The end use where we saw the most immediate and significant impact from COVID was our industrial customers like upholstered furniture, whose businesses were declared nonessential. But with the subsequent lifting of business restrictions, industrial demand has been gradually recovering and is now approaching the pre-COVID levels. The bounceback in new housing and ongoing strength in R&R helped to spur an improvement in OSB demand and benchmark prices that had initially dipped during the early stages of the pandemic. Our North American mills produced at 74% of available capacity in the second quarter as we took considerable downtime and implemented a flexible operating strategy to allow us to better align our production with demand.

Excluding the indefinitely curtailed 100 Mile House mill and Cordele Line 1, we took 143 mill days of downtime in the second quarter compared to just 35 days in the first quarter. And now, I’m especially pleased that we were able to significantly reduce our per unit manufacturing cost versus both comparative quarters, demonstrating the benefits of the flexible operating strategy we adopted to manage through the pandemic and that we will maintain going forward.

You have seen that we are resuming limited production at Line 1 of our Cordele mill, which had been indefinitely curtailed since November last year. The stronger-than-expected rebound in OSB demand has led to extreme tightness in the market and record-high reported benchmark prices. What I would characterize as an emergency restart of Cordele Line 1 is the only option available to us to provide additional volumes to our customers in the near term.

Now going forward, we will incorporate Cordele Line 1 into our new flexible operating strategy, allowing us to adjust our production both up and down on short notice to align with customer demand. In Europe, the effects of COVID-19 in our business were much more acute as many of our U.K. customers were forced to close operations due to government-imposed restrictions. And as a result, U.K. panel demand fell markedly in the second quarter, forcing us to close all of our U.K. mills for between 5 and 8 weeks.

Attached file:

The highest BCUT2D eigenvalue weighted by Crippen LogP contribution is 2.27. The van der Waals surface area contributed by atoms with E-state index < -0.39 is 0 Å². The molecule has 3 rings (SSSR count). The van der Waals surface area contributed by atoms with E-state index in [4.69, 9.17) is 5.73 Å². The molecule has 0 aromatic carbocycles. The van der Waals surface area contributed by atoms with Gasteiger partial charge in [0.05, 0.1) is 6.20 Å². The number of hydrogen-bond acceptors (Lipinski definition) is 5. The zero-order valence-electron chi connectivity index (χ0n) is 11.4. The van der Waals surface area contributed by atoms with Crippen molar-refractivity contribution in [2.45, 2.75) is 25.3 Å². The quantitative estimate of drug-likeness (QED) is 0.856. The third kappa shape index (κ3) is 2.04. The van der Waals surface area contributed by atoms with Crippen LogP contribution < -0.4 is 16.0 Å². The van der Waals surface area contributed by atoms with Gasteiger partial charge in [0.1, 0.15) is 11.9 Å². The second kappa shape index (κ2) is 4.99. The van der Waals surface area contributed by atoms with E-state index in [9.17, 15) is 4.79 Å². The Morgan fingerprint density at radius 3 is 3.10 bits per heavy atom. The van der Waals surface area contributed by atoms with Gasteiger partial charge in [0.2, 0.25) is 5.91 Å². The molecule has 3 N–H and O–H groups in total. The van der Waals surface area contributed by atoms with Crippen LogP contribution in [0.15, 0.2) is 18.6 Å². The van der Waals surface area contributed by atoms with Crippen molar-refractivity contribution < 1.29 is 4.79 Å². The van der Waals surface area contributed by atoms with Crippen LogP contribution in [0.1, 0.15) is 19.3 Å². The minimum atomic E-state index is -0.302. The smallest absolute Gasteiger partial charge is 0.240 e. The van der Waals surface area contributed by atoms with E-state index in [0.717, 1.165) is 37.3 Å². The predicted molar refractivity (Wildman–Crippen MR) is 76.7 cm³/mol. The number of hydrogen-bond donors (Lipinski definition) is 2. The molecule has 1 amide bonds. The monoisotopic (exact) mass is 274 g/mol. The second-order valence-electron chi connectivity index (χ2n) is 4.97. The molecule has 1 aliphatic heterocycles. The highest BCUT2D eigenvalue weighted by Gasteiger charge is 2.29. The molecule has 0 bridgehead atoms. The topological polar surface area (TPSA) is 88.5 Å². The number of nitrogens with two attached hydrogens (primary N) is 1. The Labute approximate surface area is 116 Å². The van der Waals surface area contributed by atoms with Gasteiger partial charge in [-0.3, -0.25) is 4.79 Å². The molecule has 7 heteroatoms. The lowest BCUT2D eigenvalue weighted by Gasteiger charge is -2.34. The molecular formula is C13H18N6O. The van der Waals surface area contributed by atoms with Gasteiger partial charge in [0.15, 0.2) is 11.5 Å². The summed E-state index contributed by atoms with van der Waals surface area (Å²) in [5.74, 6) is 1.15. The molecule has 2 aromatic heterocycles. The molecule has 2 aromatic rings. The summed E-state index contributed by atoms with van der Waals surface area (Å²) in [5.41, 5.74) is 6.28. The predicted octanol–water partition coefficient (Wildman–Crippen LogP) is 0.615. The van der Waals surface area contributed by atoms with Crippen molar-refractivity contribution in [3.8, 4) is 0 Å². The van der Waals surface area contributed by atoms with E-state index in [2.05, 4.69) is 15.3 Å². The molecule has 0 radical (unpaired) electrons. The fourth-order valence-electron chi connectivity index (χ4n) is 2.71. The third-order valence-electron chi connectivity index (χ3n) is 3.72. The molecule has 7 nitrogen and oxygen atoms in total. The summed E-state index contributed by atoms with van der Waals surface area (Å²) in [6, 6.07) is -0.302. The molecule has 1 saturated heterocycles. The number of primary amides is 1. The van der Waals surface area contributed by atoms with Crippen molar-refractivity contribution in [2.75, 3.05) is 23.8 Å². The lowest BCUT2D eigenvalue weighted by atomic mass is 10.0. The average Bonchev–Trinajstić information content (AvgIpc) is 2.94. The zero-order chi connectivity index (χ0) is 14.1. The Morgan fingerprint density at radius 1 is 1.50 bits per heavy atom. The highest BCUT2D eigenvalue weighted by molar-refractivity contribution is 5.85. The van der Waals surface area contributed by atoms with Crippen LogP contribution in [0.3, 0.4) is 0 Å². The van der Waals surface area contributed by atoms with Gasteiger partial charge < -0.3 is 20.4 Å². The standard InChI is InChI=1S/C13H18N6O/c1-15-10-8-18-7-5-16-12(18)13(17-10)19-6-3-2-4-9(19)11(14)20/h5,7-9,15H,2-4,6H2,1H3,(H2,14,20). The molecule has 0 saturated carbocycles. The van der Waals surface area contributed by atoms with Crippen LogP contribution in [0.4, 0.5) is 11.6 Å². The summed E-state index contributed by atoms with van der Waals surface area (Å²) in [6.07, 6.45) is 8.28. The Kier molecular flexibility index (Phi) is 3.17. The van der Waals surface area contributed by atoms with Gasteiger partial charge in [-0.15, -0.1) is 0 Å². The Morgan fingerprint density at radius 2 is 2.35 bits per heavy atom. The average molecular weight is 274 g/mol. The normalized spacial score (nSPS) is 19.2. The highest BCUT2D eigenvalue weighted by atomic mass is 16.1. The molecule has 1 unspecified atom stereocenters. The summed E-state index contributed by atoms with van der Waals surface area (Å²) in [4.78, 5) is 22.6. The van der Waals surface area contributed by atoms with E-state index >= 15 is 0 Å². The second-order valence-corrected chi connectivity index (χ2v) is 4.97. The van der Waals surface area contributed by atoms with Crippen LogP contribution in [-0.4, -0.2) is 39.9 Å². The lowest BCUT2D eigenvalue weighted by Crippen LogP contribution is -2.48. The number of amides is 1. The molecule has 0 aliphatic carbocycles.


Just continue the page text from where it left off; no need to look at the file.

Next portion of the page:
Demand on the continent remained resilient throughout the second quarter, and U.K. demand has recovered in June as government restrictions ease. Our adjusted EBITDA fell from $10 million in Q1 million to $2 million in Q2, given the extent of curtailments we had to take. Despite the pandemic related constraints experienced in the quarter, we continue to make great progress at our Inverness mill. The mill is close to producing at its full Phase 1 capacity, and we remain on track to complete the Phase 2 expansion project before the end of the year. This will help us continue to supply substitution-driven OSB demand growth in Europe for years to come.

And with that, I’ll now pass it over to Robin. Robin?

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Robin E. Lampard, Norbord Inc. – Senior VP & CFO [3]

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Thanks, Peter, and good morning, everyone. As you recalibrate your models for our Q2 results, there are 2 factors I want to draw your attention to.